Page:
With the World Cup fast approaching and preparations for South America’s first Olympics already underway, the visibility of sports in the Western Hemisphere is at an all-time high.
In addition to the fun and fanfare, sports can be an effective tool to help achieve goals in education, health, security, gender equality, and community development. Sports have the ability to level the playing field by providing marginalized children and youth with the tools they need to be healthy and productive members of society.
Young people today face many challenges. Youth in the Americas are among the most overweight and obese in the world. Research conducted by the Pan American Health Organization (PAHO) in eight countries in the Western Hemisphere found that less than 30 percent of students between 10 and 24 years of age were physically active. Being physically inactive and overweight can lead to non-communicable diseases such as asthma, cancer, and cardiovascular disease, which are estimated to cause a global output loss of $47 trillion over the next two decades.
In addition to health issues, many young people engage in risky behavior, such as drug use, alcohol consumption, smoking, sexual activity, and violence. Although adolescents in the Western Hemisphere have relatively high school enrollment rates, the average Latin American student only attends 4 to 5 hours of school per day, compared to 6 to 7 hours per day in the United States. What they do in the remaining hours makes all the difference.
This is where sports can play an important role. While playing a game of pick-up soccer in a neighborhood park is an enjoyable and healthy recreational activity, it takes a great deal more to impact social development.
At a January 31 seminar on sports and innovation and development that was co-hosted by Americas Society/Council of the Americas and the Inter-American Development Bank, institutions like PlayRugby USA and Grassroot Soccer discussed how offering daily structured practice sessions keeps kids in an organized, safe, and positive environment.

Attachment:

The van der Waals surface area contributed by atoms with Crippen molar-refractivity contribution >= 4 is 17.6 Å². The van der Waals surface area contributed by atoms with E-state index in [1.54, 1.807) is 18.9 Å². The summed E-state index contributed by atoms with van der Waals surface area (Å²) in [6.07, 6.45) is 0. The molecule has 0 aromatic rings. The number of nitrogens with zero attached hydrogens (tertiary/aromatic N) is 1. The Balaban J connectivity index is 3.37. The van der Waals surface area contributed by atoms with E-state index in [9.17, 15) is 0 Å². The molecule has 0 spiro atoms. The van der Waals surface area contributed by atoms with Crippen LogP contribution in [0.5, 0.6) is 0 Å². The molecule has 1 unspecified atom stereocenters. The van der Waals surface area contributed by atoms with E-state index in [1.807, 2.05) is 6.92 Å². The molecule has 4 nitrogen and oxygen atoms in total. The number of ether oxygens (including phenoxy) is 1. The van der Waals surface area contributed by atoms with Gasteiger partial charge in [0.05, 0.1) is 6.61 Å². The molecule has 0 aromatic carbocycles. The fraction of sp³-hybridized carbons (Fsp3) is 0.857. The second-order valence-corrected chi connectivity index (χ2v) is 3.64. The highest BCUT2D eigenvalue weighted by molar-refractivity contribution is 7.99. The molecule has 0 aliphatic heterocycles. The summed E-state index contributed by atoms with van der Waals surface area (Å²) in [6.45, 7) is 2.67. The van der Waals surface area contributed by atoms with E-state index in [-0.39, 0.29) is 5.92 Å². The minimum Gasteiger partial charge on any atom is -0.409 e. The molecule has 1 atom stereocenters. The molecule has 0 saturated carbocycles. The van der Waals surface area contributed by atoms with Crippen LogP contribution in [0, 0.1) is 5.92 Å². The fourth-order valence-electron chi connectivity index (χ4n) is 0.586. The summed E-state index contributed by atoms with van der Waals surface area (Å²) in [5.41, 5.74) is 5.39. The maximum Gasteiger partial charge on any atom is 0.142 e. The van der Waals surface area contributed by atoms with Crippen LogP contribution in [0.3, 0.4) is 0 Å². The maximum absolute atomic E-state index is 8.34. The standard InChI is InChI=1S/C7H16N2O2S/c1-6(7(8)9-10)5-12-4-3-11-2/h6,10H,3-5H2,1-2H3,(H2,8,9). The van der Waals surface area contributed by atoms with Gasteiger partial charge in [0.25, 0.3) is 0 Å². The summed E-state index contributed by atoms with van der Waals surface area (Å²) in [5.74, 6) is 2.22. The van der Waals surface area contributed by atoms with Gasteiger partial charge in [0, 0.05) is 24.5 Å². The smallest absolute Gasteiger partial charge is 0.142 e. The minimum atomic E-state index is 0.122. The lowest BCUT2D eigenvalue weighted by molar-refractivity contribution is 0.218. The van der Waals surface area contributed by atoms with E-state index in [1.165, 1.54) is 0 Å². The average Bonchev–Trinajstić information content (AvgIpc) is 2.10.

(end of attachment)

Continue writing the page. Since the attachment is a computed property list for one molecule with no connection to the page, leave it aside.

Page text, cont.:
Coaches and adolescents serve as role models and mentors in communities where kids may otherwise have none. When young people form friendships and discover a sense of “belonging” on their sports teams, they are less likely to join gangs or participate in criminal activities.
Sports are a way to encourage regular physical activity, but what is offered to the participants goes way beyond kicking a ball. Programs like DC SCORES and Save the Children offer tutoring, hygiene instruction, nutrition programs, conflict resolution training, and service learning project planning, in addition to sports practice. Special attention is given to incorporating young girls, who often have other priorities or responsibilities in the home and are not allowed to participate. This is a challenge when women’s sports do not generate the market power that men’s teams do.
Successful institutions throughout the region are continually proving that sports have the power to engage kids, teach good values and help create healthy habits at a young age that will lead to a more productive life. By developing human capital, sports act as an economic driver, increasing workforce productivity and reducing healthcare costs in the long term.